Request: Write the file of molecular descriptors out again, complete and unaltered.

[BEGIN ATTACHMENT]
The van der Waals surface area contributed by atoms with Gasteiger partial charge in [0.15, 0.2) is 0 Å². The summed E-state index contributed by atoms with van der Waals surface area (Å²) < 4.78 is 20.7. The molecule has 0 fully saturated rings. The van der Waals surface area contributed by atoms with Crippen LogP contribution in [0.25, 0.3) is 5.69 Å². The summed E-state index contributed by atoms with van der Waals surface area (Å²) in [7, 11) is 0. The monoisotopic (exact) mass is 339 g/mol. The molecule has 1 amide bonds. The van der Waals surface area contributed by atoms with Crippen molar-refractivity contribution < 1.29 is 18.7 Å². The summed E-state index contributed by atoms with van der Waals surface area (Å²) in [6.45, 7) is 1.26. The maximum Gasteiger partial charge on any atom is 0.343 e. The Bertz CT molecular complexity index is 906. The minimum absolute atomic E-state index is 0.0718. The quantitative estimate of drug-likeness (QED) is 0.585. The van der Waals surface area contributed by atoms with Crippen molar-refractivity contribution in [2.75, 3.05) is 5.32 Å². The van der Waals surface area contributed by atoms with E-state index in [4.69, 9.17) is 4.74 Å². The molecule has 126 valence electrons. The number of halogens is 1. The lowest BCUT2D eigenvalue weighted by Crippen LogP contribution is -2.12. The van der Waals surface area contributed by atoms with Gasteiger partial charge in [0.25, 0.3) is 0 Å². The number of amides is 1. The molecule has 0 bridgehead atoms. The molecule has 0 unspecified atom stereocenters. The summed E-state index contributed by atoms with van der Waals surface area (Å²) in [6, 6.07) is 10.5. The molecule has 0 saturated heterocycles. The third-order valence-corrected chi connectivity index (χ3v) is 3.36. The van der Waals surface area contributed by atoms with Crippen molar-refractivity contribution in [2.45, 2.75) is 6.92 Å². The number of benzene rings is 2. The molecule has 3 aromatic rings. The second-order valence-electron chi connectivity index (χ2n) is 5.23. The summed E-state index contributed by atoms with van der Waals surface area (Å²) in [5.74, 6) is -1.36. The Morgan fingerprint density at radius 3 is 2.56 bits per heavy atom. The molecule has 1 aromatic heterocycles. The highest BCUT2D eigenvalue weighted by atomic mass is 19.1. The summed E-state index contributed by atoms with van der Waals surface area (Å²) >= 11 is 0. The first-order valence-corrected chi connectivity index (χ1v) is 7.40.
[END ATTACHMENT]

The van der Waals surface area contributed by atoms with Gasteiger partial charge in [0.15, 0.2) is 0 Å². The summed E-state index contributed by atoms with van der Waals surface area (Å²) < 4.78 is 20.7. The molecule has 0 fully saturated rings. The van der Waals surface area contributed by atoms with Crippen LogP contribution in [0.25, 0.3) is 5.69 Å². The summed E-state index contributed by atoms with van der Waals surface area (Å²) in [7, 11) is 0. The monoisotopic (exact) mass is 339 g/mol. The molecule has 1 amide bonds. The van der Waals surface area contributed by atoms with Crippen molar-refractivity contribution < 1.29 is 18.7 Å². The summed E-state index contributed by atoms with van der Waals surface area (Å²) in [6.45, 7) is 1.26. The maximum Gasteiger partial charge on any atom is 0.343 e. The Bertz CT molecular complexity index is 906. The minimum absolute atomic E-state index is 0.0718. The quantitative estimate of drug-likeness (QED) is 0.585. The van der Waals surface area contributed by atoms with Crippen molar-refractivity contribution in [2.75, 3.05) is 5.32 Å². The van der Waals surface area contributed by atoms with E-state index in [4.69, 9.17) is 4.74 Å². The molecule has 126 valence electrons. The number of halogens is 1. The lowest BCUT2D eigenvalue weighted by Crippen LogP contribution is -2.12. The van der Waals surface area contributed by atoms with Gasteiger partial charge in [0.25, 0.3) is 0 Å². The number of amides is 1. The molecule has 0 bridgehead atoms. The molecule has 0 unspecified atom stereocenters. The summed E-state index contributed by atoms with van der Waals surface area (Å²) in [6, 6.07) is 10.5. The molecule has 0 saturated heterocycles. The third-order valence-corrected chi connectivity index (χ3v) is 3.36. The van der Waals surface area contributed by atoms with Crippen molar-refractivity contribution in [2.45, 2.75) is 6.92 Å². The number of benzene rings is 2. The molecule has 3 aromatic rings. The second-order valence-electron chi connectivity index (χ2n) is 5.23. The summed E-state index contributed by atoms with van der Waals surface area (Å²) in [5.74, 6) is -1.36. The Morgan fingerprint density at radius 3 is 2.56 bits per heavy atom. The molecule has 1 aromatic heterocycles. The highest BCUT2D eigenvalue weighted by atomic mass is 19.1. The summed E-state index contributed by atoms with van der Waals surface area (Å²) >= 11 is 0. The first-order valence-corrected chi connectivity index (χ1v) is 7.40.